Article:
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This article is part of the supplement: Nineteenth Annual Computational Neuroscience Meeting: CNS*2010

Open Access Poster Presentation

A combined computational-experimental study of dynamic responses to olfactory input in a glomerular circuit

Ryan Carey1*, William Erik Sherwood2 and Matt Wachowiak13

Author Affiliations

1 Department of Biomedical Engineering, Boston University, Boston, MA 02215, USA

2 Center for BioDynamics, Boston University, Boston, MA 02215, USA

3 Department of Biology, Boston University, Boston, MA 02215, USA

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BMC Neuroscience 2010, 11(Suppl 1):P129  doi:10.1186/1471-2202-11-S1-P129

The electronic version of this article is the complete one and can be found online at: http://www.biomedcentral.com/1471-2202/11/S1/P129


Published:20 July 2010

© 2010 Carey et al; licensee BioMed Central Ltd.

Poster Presentation

Odorant-evoked input to and output from the mammalian olfactory bulb (OB) is temporally dynamic. Olfactory receptor neuron (ORN) inputs are tightly coupled to the respiratory cycle, and inhalation-evoked input bursts occur with durations, rise times, latencies, and strengths (amplitudes) that vary across glomeruli (for the same odorant) and also in individual glomeruli for different odorants [1]. The temporal spread of sensory input following a single inhalation (~100-300 ms) is comparable to the range of discrimination times for different olfactory tasks [2,3], consistent with these dynamics being important in shaping odor perception. Similarly diverse temporal patterns of activity occur at the level of output from the OB, among mitral cells (MCs), whose firing patterns express strong temporal structure organized around the respiratory cycle and modulated by odorant presentation; significant odor information is carried in these temporal patterns across the MC population.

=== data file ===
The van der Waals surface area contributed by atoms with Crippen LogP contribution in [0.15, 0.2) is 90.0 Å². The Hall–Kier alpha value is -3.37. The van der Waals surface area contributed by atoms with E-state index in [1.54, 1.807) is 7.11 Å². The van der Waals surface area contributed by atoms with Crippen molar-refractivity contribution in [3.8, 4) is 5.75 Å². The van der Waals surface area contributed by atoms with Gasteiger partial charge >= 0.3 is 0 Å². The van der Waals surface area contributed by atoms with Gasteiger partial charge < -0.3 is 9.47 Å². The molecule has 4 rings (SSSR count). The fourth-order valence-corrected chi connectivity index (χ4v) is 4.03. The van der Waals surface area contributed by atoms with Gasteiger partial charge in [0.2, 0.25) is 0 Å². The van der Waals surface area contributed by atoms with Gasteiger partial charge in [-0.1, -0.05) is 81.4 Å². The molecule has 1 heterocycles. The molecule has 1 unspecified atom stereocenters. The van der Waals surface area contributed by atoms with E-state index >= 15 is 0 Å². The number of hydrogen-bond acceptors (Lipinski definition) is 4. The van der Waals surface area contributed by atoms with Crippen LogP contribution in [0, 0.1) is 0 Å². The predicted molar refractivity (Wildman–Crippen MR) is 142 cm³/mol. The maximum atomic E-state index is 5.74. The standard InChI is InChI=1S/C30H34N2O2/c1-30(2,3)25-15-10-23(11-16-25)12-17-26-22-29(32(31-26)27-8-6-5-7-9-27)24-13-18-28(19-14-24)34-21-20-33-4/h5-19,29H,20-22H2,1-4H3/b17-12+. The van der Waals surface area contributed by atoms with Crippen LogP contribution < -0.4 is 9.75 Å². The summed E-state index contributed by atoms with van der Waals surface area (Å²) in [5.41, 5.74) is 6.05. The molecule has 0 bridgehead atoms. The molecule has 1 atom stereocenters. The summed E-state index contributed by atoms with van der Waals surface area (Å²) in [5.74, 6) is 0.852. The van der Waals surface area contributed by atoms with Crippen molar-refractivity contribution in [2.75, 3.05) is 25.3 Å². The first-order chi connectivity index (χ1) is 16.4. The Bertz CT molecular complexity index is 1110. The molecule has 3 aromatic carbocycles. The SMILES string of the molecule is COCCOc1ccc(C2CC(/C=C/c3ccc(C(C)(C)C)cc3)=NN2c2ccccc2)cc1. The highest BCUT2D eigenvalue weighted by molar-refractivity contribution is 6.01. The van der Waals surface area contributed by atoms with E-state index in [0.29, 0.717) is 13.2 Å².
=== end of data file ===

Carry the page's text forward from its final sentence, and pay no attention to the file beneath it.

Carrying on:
We investigate these temporal dynamics using a computational model of the ORN-MC circuit that uses a single-compartment, Hodgkin-Huxley-style MC model [4]. The input to the model MC is taken from recordings of odorant-evoked calcium influx into the presynaptic terminals of ORNs of awake, head-fixed rats engaged in an olfactory discrimination task [1,5]. This calcium signal is converted to an excitatory synaptic input for the model MC having a temporal signature that presumably closely reproduces that of the signal received by real MCs. The response dynamics of the MC model are strongly shaped by the input signal (Figure 1). We explore how these dynamics vary for different odorants, synaptic strengths, and intrinsic MC parameters. We also investigate the response of a variant circuit that incorporates a mediating external tufted cell model between the ORN and MC [6].

thumbnailFigure 1. Sniffing and odor-evoked ORN input (top) imaged from an awake rat; ORN input is used to drive a model MC (bottom). Each sniff-evoked burst of ORN input elicits a burst of action potentials in the model MC.

References

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